There are a few key reasons that major brands have begun to use takeovers as a marketing strategy. Other brands that have used this strategy include Jaegermeister, Dunkin’ Donuts, AppleBee’s, Texas Roadhouse and many more.

Generate Hyper-Targeted Awareness – If there’s an event or storefront that attracts your target demographic, you can attend and reach those people using a food truck at an event when they are primed and ready to try new things and have fun. Whether the destination is a rock concert, sporting event, or something as simple as a super market stop. If you know where your audience hangs out you can drive to them and reach them.

Taste / Feel the Product –  The free taste test is a tried and true marketing tactic that allows people to try something new without taking on the risk of buying something they won’t actually like. The marketing strategy is old, but it continues to work as any longtime member of Costco will tell you. The only difference is if you pair free samples with a food truck, you’ll get a lot more exposure and excitement from prospects. It’s not every day that a food truck comes to a local grocer and hands out free samples. This is something different and intriguing that gets a better response rate and offers a more memorable experience than any free sample stand could ever offer.

Viral Components – You can leverage “selfy-culture” for your brand. There is much debate in the media on how to best market to and attract the attention of young millennial customers stuck in their cell phones. One proven way is to offer this demographic a new and unexpected experience. Combining a branded food truck with a giveaway is one way to accomplish this goal. Millennials, Generation-X, and Baby-Boomers all enjoy taking photos in front of food trucks and sharing them on social media. As you can see, if you want to reach a target demographic in a memorable way a food truck takeover is an effective way to accomplish this.

Should You Invest in the Stock of a Food Truck?

Want to invest in a piece of a growing food truck franchise? The Grilled Cheese Truck is now seeking investors for their mobile grilled cheese concept that is extremely popular in Southern California. The Grilled Cheese Truck, founded in by Dave Danhi in 2009 has been featured across major media outlets from the Cooking Channel to Fox News and built a hungry following of over 100,000 across Twitter and Facebook along the way.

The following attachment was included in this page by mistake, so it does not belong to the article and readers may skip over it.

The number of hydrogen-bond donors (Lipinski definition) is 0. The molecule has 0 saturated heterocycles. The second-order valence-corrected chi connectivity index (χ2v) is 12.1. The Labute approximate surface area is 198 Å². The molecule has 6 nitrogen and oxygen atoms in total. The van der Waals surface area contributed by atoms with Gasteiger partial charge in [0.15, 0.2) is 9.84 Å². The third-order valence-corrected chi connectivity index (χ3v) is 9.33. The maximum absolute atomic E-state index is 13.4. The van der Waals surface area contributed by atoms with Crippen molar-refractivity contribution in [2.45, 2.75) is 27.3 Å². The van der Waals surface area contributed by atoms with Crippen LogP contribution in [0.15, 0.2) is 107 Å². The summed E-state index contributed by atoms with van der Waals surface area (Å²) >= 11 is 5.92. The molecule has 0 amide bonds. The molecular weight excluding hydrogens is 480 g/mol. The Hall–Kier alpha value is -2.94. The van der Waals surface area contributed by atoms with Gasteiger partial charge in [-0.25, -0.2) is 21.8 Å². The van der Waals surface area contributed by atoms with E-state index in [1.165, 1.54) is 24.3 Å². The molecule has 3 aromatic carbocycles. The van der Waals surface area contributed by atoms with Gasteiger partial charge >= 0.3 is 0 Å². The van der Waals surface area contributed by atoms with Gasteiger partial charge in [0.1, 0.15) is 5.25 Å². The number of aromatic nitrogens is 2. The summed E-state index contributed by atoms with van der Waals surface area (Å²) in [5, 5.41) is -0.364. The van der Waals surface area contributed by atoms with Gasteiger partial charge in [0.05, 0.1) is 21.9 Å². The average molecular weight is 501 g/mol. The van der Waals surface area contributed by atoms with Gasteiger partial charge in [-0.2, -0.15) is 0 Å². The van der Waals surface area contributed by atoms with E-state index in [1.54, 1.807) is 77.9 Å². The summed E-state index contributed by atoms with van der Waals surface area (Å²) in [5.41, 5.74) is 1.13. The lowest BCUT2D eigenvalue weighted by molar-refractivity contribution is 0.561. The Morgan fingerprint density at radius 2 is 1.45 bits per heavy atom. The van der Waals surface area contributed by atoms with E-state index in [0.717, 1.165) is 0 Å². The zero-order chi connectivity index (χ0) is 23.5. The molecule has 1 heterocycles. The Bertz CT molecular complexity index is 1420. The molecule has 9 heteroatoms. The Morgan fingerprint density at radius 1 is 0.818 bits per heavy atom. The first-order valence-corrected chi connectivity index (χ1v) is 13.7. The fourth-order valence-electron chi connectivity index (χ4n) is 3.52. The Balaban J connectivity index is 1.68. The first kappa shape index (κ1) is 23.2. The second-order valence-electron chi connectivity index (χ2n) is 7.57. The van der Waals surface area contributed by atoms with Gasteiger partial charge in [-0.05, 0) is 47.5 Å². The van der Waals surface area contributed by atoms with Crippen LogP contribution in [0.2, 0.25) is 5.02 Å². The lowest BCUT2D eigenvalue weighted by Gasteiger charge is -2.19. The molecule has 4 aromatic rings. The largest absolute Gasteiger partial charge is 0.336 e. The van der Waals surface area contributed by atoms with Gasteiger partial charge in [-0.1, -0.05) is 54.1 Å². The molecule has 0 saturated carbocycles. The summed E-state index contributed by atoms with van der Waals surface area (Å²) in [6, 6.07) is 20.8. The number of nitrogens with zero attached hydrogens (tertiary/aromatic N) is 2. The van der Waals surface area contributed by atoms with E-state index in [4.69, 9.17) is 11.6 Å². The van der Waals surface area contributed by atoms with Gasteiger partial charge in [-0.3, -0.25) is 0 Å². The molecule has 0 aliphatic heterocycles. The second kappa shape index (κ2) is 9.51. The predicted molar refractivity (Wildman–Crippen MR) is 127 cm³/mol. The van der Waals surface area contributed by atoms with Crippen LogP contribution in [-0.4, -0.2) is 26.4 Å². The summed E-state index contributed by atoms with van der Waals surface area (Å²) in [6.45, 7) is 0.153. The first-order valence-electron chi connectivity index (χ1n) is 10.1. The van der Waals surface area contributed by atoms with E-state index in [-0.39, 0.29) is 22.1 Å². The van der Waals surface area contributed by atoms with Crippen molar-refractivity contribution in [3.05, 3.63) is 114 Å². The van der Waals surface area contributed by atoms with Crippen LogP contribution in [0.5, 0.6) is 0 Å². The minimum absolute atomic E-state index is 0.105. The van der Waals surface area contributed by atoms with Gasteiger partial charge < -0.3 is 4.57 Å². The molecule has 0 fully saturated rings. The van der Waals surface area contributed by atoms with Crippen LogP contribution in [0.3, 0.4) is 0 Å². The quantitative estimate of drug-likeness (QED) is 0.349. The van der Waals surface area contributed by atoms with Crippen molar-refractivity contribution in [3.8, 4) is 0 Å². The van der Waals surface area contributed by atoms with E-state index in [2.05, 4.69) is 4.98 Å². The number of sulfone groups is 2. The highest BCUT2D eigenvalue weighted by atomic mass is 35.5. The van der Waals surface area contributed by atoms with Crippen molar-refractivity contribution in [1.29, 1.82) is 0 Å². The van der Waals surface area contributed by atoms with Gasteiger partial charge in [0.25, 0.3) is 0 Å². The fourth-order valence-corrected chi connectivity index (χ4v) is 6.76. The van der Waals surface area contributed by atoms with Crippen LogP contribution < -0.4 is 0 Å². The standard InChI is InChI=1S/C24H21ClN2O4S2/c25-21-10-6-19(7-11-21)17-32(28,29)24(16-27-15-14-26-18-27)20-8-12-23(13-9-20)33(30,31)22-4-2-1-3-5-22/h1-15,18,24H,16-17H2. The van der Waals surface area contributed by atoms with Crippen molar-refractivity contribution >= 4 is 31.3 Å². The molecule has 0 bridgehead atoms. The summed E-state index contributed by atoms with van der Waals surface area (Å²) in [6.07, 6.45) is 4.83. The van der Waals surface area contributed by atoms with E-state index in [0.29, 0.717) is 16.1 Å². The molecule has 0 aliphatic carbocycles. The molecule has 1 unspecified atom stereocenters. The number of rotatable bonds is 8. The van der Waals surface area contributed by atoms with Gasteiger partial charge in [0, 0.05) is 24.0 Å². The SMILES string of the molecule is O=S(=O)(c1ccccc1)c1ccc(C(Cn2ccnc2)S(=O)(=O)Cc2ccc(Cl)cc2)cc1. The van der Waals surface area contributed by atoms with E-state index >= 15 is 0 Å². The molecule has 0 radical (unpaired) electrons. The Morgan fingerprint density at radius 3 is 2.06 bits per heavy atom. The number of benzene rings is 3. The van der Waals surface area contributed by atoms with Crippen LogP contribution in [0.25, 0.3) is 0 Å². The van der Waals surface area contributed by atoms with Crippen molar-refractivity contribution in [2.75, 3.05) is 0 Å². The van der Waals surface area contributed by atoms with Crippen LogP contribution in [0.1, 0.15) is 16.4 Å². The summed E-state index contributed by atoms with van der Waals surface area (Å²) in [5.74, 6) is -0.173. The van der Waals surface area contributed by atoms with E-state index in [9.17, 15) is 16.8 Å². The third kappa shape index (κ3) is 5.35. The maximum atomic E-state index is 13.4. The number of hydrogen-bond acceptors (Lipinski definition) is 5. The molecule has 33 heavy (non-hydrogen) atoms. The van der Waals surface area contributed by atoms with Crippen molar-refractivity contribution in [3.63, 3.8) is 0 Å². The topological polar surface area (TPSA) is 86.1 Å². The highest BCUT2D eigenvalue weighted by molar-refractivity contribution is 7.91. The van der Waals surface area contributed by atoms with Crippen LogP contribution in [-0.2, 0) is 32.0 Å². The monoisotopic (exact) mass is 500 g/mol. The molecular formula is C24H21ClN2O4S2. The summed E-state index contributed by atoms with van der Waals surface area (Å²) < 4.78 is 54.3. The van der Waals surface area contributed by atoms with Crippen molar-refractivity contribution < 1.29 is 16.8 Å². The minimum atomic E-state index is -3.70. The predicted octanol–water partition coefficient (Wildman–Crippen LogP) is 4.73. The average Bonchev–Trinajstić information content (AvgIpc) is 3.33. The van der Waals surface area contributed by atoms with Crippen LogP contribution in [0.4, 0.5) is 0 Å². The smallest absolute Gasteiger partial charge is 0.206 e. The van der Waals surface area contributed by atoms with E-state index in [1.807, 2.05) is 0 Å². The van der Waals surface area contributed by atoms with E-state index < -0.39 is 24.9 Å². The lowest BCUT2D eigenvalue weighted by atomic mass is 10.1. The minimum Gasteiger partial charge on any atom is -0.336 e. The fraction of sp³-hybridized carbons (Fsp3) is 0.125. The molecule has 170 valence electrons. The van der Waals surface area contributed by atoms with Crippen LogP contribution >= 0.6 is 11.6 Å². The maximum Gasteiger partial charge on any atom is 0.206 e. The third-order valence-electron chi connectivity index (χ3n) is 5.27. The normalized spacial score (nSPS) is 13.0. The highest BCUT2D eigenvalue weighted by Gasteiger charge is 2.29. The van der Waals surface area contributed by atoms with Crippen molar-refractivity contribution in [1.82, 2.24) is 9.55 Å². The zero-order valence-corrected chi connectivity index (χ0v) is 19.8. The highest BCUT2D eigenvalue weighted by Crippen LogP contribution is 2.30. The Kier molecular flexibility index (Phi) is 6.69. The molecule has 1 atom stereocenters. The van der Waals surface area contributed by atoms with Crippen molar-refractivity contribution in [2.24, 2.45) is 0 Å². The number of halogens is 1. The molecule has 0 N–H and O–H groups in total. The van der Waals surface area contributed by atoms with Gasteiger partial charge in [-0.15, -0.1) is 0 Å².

According to a press release from the company, The Grilled Cheese Truck wants to use their investment capital to expand the business nationally and internationally with new food trucks, kiosks, pop-ups, and even retail locations. This expansion would be happen through a combination company owned locations and the franchise marketing model. A preference would be given to veterans to enroll in the franchise opportunity.

You can learn more about this investment opportunity here: https://app.microventures.com/crowdfunding/the-grilled-cheese-truck. Investors can stake their claim for as little as $100 and receive a variety of perks including t-shirts and of course grilled cheese sandwiches from one of the trucks.

Taking Stock of This Investment

One distinction that we want to make is that you can’t buy a piece of stock through this company in a traditional sense at this time. When you purchase the stock of The Coca-Cola Company (NYSE: KO), you can quickly convert that piece of stock into cash on the open market. This is not the case when investing in The Grilled Cheese Truck since you are not buying a share of stock, you are investing in a convertible note.

Here is the definition of a convertible note from FundersClub.com

A convertible note is an investment vehicle often used by seed investors investing in startups who wish to delay establishing a valuation for that startup until a later round of funding or milestone. Convertible notes are structured as loans with the intention of converting to equity. The outstanding balance of the loan is automatically converted to equity at a specific milestone, often at the valuation of a later funding round. In order to compensate the angel investor for the additional risk of investing in the earlier round, convertible notes will sometimes have additional clauses, such as caps, and or discounts.

In case you didn’t already know, we here at M&R Specialty Trailers and Trucks do not have MBA’s in finance. But when you retain a convertible note as an investment there is no available “marketplace” to sell the note as there would be with a stock. As a result, there is increased risk to the investor since this is a very early-stage company. Be sure to check out the terms and conditions of this note here. As with any type of investment, you need to conduct own due diligence before making a major investment and determine if it’s the right choice for your risk profile.

Is the Food Truck Industry Growing Up?

Could this round of fundraising signal a further maturation of the food truck industry as a whole? Maybe. The Grilled Cheese Truck has certainly proven over the last the past eight years that they have both a product that consumers crave and a business that has a track record of operating profitably on a smaller scale. At the time of writing, the company has already exceeded their $50,000 fundraising goal. It will be fascinating to watch how the Grilled Cheese Truck story continues to develop and we wish the business and investors continued success in the coming months and years.

Do you think this is the beginning of a larger trend of established food truck brands expanding nationally through franchise opportunities? Do you think other food truck brands will seek to raise money from investors in 2017?